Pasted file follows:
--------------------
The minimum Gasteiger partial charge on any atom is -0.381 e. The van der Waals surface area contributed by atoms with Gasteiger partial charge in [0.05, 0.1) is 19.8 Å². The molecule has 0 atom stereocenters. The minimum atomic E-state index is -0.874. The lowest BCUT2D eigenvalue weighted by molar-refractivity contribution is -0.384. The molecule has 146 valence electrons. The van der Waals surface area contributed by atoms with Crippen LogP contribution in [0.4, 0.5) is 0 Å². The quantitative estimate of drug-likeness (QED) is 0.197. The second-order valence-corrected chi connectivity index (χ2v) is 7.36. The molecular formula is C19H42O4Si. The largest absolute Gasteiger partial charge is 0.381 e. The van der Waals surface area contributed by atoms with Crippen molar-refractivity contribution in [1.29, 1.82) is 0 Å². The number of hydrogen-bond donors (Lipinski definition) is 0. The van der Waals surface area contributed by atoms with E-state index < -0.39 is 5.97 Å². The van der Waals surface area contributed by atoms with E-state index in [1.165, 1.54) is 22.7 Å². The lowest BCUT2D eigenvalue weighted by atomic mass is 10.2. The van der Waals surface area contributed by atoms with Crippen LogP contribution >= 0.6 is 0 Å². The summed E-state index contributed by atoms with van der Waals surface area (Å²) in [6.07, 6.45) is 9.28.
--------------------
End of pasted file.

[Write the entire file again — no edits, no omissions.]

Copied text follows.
The minimum Gasteiger partial charge on any atom is -0.381 e. The van der Waals surface area contributed by atoms with Gasteiger partial charge in [0.05, 0.1) is 19.8 Å². The molecule has 0 atom stereocenters. The minimum atomic E-state index is -0.874. The lowest BCUT2D eigenvalue weighted by molar-refractivity contribution is -0.384. The molecule has 146 valence electrons. The van der Waals surface area contributed by atoms with Crippen LogP contribution in [0.4, 0.5) is 0 Å². The quantitative estimate of drug-likeness (QED) is 0.197. The second-order valence-corrected chi connectivity index (χ2v) is 7.36. The molecular formula is C19H42O4Si. The largest absolute Gasteiger partial charge is 0.381 e. The van der Waals surface area contributed by atoms with Crippen molar-refractivity contribution in [1.29, 1.82) is 0 Å². The number of hydrogen-bond donors (Lipinski definition) is 0. The van der Waals surface area contributed by atoms with E-state index < -0.39 is 5.97 Å². The van der Waals surface area contributed by atoms with E-state index in [1.165, 1.54) is 22.7 Å². The lowest BCUT2D eigenvalue weighted by atomic mass is 10.2. The van der Waals surface area contributed by atoms with Crippen LogP contribution >= 0.6 is 0 Å². The summed E-state index contributed by atoms with van der Waals surface area (Å²) in [6.07, 6.45) is 9.28.